Hotelier With History And Heart
Posted on December 17, 2011
Eight years ago, Kerman Beriker got a phone call from a friend who urged: “Kerman, there’s some place you need to go.” Beriker, the hotelier who had once been at the helm of such high-end hotels as the Beverly Hills and Bel-Air during his long career, was then consulting for The Venetian in Las Vegas. “Where?” Beriker asked. “Rancho Santa Fe,” the friend replied. Said Beriker without hesitation: “I don’t want to go to New Mexico.”
Beriker laughs when he relates the story of the call that led him, not to Santa Fe, New Mexico, but to Rancho Santa Fe, California, as managing director of The Inn at Rancho Santa Fe. The job was supposed to last for just two years; Beriker is still there eight years later, doing what he’s done so well for four decades. “If you are going to be an hotelier,” he says, “you need to love people.” The feeling is mutual, the admiration between the Rancho Santa Fe community and this kind, courtly gentleman with a self-effacing style, charming accent, and quick wit.
“How many languages do you speak?” he’s asked. “Four and a half,” Beriker replies, without skipping a beat. “So what’s the half?” “English,” he says with a chuckle, and a twinkle in his eye.
Beriker was raised in Switzerland, studied politics at the University of Lausanne, and later enrolled in a rigorous hotel management school at Glion sur Montreux. Since then, he has traveled the world with his Swedish wife Kristina (and later, their three sons), running two dozen hotels, including the Hotel Bel-Air, which earned a five-star rating during his tenure, and the Beverly Hills Hotel, where he oversaw a $140 million renovation. He says the latter hotel is now one of the safest because the Northridge Earthquake, which rumbled through Los Angeles during reconstruction, helped to pinpoint any problems. Even so, the exacting Beriker presented a punch list of 30,000 items that needed to be addressed before the hotel re-opened. Beriker was so active in Beverly Hills at the time that the city once proclaimed “Kerman Beriker Day.”
Given his long experience, Beriker has seen — and heard — it all. But he refuses to tell all about the rich, famous, and infamous with whom he has rubbed shoulders. “I will never betray the people, their trust in me, because in our business, we should be much more discreet than lawyers and doctors because we see everything, I mean, they’re coming to sleep in our place.”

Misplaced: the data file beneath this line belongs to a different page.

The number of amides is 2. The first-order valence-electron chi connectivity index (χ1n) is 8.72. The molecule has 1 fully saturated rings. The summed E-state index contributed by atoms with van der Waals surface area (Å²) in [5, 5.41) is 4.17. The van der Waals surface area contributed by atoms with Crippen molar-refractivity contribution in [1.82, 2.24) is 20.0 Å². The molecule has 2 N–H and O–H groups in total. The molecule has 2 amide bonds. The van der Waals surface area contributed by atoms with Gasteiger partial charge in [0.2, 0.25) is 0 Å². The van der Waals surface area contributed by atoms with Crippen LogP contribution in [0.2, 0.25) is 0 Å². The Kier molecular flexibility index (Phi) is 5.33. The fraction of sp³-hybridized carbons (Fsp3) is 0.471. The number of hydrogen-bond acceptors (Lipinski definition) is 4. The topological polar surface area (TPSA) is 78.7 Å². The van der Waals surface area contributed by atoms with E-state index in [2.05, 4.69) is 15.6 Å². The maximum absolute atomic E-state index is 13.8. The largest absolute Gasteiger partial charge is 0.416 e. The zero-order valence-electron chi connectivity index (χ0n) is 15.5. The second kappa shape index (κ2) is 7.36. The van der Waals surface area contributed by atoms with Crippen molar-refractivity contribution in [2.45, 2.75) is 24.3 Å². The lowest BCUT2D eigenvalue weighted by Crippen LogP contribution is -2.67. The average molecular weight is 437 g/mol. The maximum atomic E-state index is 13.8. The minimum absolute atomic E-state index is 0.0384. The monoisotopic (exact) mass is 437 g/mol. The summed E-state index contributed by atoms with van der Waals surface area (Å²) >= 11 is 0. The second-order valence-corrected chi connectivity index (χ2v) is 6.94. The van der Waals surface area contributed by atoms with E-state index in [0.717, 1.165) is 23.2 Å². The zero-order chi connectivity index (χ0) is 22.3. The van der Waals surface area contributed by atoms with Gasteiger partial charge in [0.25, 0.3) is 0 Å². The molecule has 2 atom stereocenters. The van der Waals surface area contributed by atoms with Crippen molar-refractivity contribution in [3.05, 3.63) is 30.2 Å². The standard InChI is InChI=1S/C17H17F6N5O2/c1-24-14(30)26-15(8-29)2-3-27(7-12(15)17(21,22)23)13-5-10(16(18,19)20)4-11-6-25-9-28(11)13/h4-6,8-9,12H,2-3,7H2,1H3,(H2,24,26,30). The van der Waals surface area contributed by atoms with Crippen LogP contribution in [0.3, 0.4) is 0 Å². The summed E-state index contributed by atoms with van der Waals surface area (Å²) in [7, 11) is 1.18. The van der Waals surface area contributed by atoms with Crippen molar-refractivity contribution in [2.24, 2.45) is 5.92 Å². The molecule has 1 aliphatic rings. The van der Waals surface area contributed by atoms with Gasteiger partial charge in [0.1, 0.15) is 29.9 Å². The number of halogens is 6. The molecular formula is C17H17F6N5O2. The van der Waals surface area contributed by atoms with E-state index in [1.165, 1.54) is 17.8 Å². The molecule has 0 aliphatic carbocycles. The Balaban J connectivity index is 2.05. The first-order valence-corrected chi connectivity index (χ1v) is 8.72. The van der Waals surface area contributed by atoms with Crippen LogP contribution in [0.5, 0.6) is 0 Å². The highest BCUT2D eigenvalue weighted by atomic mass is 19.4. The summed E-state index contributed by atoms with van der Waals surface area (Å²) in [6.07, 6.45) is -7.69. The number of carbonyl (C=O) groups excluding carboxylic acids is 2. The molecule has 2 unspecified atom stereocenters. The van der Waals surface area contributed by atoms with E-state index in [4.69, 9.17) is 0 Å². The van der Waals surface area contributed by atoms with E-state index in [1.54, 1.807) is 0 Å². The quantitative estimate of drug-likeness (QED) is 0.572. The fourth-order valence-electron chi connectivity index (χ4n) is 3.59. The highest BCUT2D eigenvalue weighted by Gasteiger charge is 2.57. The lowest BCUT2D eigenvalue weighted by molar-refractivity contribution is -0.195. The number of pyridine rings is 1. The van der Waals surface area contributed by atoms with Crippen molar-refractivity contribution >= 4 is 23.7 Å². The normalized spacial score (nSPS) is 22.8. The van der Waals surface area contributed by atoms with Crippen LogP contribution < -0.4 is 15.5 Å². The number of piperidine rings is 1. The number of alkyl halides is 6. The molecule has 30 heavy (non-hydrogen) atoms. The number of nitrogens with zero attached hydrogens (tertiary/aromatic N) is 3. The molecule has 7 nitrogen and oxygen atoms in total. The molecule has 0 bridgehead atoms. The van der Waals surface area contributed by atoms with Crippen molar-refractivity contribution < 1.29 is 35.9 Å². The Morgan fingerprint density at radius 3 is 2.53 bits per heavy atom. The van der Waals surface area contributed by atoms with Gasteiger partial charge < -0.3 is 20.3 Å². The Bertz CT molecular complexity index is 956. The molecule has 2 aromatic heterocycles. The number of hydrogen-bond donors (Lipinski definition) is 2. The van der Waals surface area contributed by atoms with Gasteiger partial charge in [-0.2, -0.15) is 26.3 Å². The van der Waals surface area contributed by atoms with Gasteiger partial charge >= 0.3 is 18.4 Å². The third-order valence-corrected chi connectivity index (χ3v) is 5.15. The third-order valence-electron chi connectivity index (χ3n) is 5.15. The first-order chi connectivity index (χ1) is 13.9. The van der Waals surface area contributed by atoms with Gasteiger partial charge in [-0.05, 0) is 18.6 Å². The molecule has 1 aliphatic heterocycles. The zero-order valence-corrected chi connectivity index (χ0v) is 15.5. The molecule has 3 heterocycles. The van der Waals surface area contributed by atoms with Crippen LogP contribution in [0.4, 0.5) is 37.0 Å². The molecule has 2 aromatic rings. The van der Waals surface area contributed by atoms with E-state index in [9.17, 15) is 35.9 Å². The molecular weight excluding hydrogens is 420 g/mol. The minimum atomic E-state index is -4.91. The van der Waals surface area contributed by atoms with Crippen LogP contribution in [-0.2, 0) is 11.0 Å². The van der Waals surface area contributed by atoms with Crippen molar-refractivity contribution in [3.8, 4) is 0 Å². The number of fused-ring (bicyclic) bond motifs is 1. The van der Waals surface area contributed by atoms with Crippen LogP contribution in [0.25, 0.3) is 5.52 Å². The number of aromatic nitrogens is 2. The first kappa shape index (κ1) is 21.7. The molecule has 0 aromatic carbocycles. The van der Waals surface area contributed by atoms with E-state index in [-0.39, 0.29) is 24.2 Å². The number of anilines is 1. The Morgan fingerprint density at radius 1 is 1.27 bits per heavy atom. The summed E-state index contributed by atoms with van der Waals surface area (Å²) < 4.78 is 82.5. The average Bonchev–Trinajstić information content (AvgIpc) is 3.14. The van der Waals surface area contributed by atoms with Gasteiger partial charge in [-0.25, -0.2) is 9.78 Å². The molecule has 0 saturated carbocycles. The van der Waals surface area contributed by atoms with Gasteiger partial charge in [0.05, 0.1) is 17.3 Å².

Beriker won’t name names, but he will talk about some unusual requests he’s received over the years. There was the guest, for instance, who gave him two hours to rent a brand new Ferrari with zero miles on it. Beriker found the car. And then there was the time he sent his maitre d’ to New York with six bottles of very special Champagne. Beriker booked two first-class seats: one for the Champagne; the other for the maitre d’.
Unless a request is illegal, Beriker says: “We never say ‘no’ to guests” who regard the inn as their own home. But he also believes in looking out for his co-workers, the family he often sees more than his own. He says he’ll never forget an incident involving a powerful Hollywood producer who was staying at the Beverly Hills Hotel. “I asked him to leave the property because he was abusing one of our front desk personnel,” he recalls. “This is your family. You need to protect them.”
Beriker, ever genteel and genial, always greets people with a smile. “I always say the smile God gave us [is] free. You can get so many things with a smile,” he says. “But you have to enjoy yourself, you must enjoy what you are doing. In our business, you can’t smile artificially. It must come from the heart.” He tells the story of another famous personality who was staying long-term at one of his hotels. When their paths crossed, usually twice a day, in the morning and afternoon, Beriker, without fail, greeted him warmly. It took two years, but the celebrity finally responded. “Two years,” Beriker emphasizes. “But I never gave up.” The hotelier firmly believes there are no truly bad people, that you can always pull out the good .
The Inn at Rancho Santa Fe, he confirms, is up for sale, not unusual in the hospitality industry, where hotels frequently change hands. What is unusual is that the Royce family has owned the historic inn for so long, more than a half century. Whether the family ultimately sells, Beriker says, could be a matter not just of price but whether potential buyers will “operate it in the same direction,” continuing the inn’s close ties to the community.
Whatever happens, Beriker won’t be calling it quits. He would like to teach some day and write a book about his experiences as an hotelier. “No, I can’t retire. I will never retire,” he insists. “I have too much energy. I need to give back.” During his tenure, the Inn has given generously to the community, hosting receptions for Rancho Santa Fe schools, the community, and senior centers, along with Casa de Amparo and Mainly Mozart. “Luckily, I have a position that I could do this,” he says with gratitude. “There’s nothing better than being able to give.” Andrea Naversen